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Big Loss for Big Media and the FCC: Court Rejects Media Consolidation Push

It's not every day that you can celebrate a win for the public over big media. But on Thursday a federal appeals court threw out an attempt by the FCC and industry titans to gut media ownership limits.
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It's not every day that you can celebrate a win for the public over big media. But on Thursday a federal appeals court threw out an attempt by the FCC and industry titans to gut media ownership limits.

The decision by the U.S. Court of Appeals for the Third Circuit threw out a 2007 FCC rule change that would have allowed a single company to own a daily newspaper and several broadcast stations in one local market.

Such a change could have opened the floodgates to media mergers, leading to further layoffs in newsrooms while leeching diverse perspectives from local media.

The court also upheld the FCC's decision to retain its other local broadcast ownership restrictions, and instructed the agency to better consider how its rules affect broadcast ownership by people of color.

Sweeping Victory for the Public Interest

The decision is a sweeping victory for the public interest. The court rejected arguments made by broadcast and newspaper giants while exposing the FCC's repeated failures to rein in runaway consolidation.

"We won on almost every point," said Andrew Schwartzman, Senior Vice President and Policy Director of Media Access Project, who argued before the court against the FCC's rules.

"This decision is a vindication of the public's right to have a diverse media environment... Now that the Court has directed the FCC to make sure the public is not ignored, we can look forward to having a right to meaningful participation as the FCC looks at these questions again."

"The court wisely concluded that competition in the media - not more concentration - will provide Americans with the local news and information they need and want," said Corie Wright, Free Press policy counsel, who also argued the case on behalf of a coalition of public advocacy groups.

The case, Prometheus Radio Project v. FCC, is the second time the Third Circuit jettisoned FCC attempts to relax its media ownership rules. The first was in 2004, when the same panel of judges struck down then-Chairman Michael Powell's attempts to gut media ownership limits.

"I was there when Andrew Schwartzman and his colleagues put together their case for the people," said Hannah Sassaman, a longtime organizer at the Prometheus Radio Project who is now working with the New America Foundation. "The court threw out the FCC's rules because these incredible lawyers and the millions of people they represented proved that letting one company own too much media hurts our communities.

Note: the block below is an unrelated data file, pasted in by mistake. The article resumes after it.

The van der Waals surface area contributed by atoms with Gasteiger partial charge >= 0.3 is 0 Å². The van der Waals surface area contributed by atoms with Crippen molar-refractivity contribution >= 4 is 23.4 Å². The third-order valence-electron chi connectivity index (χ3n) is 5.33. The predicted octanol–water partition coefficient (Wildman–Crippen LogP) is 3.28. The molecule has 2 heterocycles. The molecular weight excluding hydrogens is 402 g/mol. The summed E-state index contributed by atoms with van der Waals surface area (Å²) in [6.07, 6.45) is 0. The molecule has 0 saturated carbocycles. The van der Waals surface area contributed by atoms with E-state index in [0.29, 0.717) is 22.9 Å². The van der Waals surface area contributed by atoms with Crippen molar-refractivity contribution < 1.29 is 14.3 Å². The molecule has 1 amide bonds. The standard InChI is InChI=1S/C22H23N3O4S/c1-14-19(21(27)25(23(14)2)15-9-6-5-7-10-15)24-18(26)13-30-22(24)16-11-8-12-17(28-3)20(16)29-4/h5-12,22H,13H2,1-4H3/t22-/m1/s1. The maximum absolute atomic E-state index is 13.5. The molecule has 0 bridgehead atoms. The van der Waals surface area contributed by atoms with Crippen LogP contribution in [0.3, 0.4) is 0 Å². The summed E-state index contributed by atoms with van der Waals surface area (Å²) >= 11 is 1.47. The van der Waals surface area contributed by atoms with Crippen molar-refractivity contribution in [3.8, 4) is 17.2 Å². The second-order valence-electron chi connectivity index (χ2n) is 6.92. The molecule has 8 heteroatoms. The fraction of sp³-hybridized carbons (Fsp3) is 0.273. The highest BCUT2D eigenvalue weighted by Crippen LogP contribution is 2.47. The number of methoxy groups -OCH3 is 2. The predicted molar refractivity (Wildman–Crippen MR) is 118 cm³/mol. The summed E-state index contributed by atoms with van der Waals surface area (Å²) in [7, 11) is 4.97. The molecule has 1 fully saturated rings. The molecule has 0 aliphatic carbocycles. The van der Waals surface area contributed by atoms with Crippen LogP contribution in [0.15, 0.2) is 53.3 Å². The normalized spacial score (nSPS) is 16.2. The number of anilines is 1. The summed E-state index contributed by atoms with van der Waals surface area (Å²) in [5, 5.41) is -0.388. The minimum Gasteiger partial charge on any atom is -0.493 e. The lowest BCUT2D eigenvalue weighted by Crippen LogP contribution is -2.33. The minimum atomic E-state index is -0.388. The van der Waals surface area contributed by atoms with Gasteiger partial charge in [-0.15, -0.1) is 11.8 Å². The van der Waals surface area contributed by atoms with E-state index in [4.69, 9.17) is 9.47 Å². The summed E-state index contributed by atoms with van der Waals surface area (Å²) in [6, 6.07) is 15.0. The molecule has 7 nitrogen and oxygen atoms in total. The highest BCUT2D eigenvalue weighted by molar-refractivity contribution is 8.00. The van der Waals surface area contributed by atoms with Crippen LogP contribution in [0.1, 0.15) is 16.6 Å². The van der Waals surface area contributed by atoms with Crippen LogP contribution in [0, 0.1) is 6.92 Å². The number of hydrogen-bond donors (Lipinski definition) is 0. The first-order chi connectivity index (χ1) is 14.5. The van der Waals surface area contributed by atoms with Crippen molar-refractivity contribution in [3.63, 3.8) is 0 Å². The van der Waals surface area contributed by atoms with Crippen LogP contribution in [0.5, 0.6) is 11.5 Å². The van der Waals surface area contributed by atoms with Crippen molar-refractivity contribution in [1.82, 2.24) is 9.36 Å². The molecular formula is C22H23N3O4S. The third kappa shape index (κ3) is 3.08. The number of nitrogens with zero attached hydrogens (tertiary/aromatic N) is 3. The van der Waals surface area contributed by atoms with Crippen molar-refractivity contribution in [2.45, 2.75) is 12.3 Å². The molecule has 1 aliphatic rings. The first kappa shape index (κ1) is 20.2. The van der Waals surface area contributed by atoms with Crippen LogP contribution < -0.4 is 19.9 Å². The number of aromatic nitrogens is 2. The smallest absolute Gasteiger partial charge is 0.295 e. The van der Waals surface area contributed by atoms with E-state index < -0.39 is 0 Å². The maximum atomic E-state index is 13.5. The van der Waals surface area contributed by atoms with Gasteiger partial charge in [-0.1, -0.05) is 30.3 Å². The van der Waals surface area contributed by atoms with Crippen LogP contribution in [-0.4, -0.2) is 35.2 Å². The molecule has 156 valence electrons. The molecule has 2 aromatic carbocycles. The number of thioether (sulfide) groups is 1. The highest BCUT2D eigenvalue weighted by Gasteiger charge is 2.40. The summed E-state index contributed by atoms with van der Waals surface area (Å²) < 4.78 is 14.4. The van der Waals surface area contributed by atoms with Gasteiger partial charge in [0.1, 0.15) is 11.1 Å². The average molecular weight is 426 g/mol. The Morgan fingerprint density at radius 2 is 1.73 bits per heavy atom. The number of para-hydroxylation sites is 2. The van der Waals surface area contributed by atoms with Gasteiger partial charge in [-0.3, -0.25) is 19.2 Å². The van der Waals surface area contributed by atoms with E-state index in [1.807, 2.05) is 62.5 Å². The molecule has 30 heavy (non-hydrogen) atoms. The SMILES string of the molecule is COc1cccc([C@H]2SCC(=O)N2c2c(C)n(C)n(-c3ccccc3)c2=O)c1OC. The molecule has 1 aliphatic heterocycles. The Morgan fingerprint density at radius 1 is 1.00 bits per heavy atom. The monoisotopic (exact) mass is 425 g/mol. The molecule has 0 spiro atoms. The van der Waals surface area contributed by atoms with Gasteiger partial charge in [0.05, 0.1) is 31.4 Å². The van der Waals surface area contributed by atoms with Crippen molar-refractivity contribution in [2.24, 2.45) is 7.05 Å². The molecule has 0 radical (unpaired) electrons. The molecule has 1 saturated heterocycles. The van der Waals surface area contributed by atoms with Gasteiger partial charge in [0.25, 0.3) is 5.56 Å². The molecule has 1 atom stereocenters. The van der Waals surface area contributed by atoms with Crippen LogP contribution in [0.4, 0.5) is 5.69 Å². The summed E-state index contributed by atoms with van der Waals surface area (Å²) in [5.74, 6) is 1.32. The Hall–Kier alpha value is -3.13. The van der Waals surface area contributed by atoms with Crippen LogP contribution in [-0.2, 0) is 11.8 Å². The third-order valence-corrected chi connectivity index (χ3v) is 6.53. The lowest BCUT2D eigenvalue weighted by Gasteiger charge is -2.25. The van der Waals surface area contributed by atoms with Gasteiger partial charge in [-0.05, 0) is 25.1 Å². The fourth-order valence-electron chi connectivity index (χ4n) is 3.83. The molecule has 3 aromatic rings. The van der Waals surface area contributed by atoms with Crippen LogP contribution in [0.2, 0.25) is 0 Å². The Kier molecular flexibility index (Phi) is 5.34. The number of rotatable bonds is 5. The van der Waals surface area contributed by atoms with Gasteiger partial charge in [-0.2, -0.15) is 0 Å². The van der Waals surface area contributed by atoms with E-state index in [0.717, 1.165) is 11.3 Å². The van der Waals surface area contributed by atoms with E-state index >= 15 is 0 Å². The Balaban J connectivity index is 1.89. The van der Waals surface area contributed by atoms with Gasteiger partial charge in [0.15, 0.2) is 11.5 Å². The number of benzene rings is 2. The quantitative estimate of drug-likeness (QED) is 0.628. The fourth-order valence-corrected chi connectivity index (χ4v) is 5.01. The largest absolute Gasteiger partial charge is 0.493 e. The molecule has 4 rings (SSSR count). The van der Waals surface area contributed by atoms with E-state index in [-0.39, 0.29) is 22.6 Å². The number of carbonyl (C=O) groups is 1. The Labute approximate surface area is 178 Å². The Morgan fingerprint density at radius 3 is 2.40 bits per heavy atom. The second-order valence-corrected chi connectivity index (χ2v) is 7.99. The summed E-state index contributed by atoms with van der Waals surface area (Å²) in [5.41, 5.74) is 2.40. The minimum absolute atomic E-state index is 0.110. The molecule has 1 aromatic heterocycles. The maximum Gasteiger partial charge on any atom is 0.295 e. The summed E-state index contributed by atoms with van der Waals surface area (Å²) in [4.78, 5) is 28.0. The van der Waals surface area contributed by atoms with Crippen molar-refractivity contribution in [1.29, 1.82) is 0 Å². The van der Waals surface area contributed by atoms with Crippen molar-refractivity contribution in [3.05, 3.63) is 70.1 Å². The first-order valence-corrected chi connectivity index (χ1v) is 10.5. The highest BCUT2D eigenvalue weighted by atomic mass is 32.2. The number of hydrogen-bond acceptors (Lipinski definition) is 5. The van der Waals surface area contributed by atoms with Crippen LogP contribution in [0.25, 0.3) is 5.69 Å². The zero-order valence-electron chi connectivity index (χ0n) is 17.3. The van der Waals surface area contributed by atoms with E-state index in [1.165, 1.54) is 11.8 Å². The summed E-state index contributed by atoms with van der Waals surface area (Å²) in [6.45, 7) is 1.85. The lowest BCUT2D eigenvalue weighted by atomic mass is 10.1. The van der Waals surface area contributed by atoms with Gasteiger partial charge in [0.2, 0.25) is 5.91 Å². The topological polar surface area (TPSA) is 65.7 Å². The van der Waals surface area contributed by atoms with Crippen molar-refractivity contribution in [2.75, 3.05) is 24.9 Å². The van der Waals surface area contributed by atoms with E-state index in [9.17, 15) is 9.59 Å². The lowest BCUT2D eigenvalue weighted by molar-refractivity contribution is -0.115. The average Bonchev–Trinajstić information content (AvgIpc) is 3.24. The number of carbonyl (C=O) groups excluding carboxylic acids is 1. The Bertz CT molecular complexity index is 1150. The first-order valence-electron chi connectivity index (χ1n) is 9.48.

Big Media Lobby Rebuked

Large media corporations have repeatedly lobbied the FCC to lift its 35-year-old ban on "newspaper/broadcast cross-ownership". Had they been successful -- and these rules gone into effect -- a single company could have owned the main daily newspaper, eight radio stations, three television stations and a major cable provider in the same town.

The court decision vacated the FCC's plan to relax the ban on such common ownership, finding that the Commission's rule-making procedures were highly irregular and failed to give the public adequate notice and opportunity to weigh in.

The court also determined that record evidence supports the FCC's decision not to relax any of the other media ownership rules.

"Today the court confirmed that the FCC's media ownership rules are not only constitutional but necessary to preserve competition, as well as to promote diverse sources of news and information for the American people," said Wright.

The FCC's Diversity Problem

The court also blasted the FCC for repeated failures to consider the impact of media consolidation on broadcast license ownership by people of color.

Free Press research from 2007 exposed the FCC's failure to foster minority ownership of radio and television stations: racial or ethnic minorities own just 7.7 percent of all full-power commercial broadcast radio stations and just 3.26 percent of all TV stations, though they account for 33 percent of the U.S. population.

The court's findings come as the FCC embarks on yet another review of media ownership limits this summer. And while the court upheld the need for curbs, industry groups are still pushing the FCC to eliminate them, just as public interest groups are organizing against new and covert forms of media consolidation.

Now the FCC "cannot ignore the overwhelming evidence that existing media consolidation levels adversely impact the amount and quality of news from diverse sources," Wright said.

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